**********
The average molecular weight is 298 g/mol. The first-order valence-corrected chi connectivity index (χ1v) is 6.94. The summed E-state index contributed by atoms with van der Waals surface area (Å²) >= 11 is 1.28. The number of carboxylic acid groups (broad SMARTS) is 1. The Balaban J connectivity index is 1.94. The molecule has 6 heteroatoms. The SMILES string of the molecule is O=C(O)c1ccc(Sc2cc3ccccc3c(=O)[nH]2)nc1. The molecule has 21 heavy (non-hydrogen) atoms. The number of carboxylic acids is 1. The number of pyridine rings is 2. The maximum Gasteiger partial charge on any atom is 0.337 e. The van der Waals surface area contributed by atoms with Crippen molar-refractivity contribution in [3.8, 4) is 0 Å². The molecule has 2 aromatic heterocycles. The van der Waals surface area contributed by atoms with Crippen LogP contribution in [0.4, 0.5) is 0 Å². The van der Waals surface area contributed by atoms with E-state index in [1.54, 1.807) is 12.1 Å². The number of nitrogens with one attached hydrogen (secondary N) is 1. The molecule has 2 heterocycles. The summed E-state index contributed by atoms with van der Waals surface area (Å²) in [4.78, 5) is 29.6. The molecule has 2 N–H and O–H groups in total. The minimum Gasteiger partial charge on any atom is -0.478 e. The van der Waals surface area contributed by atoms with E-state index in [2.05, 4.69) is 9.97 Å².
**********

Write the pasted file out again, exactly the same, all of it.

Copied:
The average molecular weight is 298 g/mol. The first-order valence-corrected chi connectivity index (χ1v) is 6.94. The summed E-state index contributed by atoms with van der Waals surface area (Å²) >= 11 is 1.28. The number of carboxylic acid groups (broad SMARTS) is 1. The Balaban J connectivity index is 1.94. The molecule has 6 heteroatoms. The SMILES string of the molecule is O=C(O)c1ccc(Sc2cc3ccccc3c(=O)[nH]2)nc1. The molecule has 21 heavy (non-hydrogen) atoms. The number of carboxylic acids is 1. The number of pyridine rings is 2. The maximum Gasteiger partial charge on any atom is 0.337 e. The van der Waals surface area contributed by atoms with Crippen molar-refractivity contribution in [3.8, 4) is 0 Å². The molecule has 2 aromatic heterocycles. The van der Waals surface area contributed by atoms with Crippen LogP contribution in [0.4, 0.5) is 0 Å². The van der Waals surface area contributed by atoms with E-state index in [1.54, 1.807) is 12.1 Å². The number of nitrogens with one attached hydrogen (secondary N) is 1. The molecule has 2 heterocycles. The summed E-state index contributed by atoms with van der Waals surface area (Å²) in [4.78, 5) is 29.6. The molecule has 2 N–H and O–H groups in total. The minimum Gasteiger partial charge on any atom is -0.478 e. The van der Waals surface area contributed by atoms with E-state index in [2.05, 4.69) is 9.97 Å².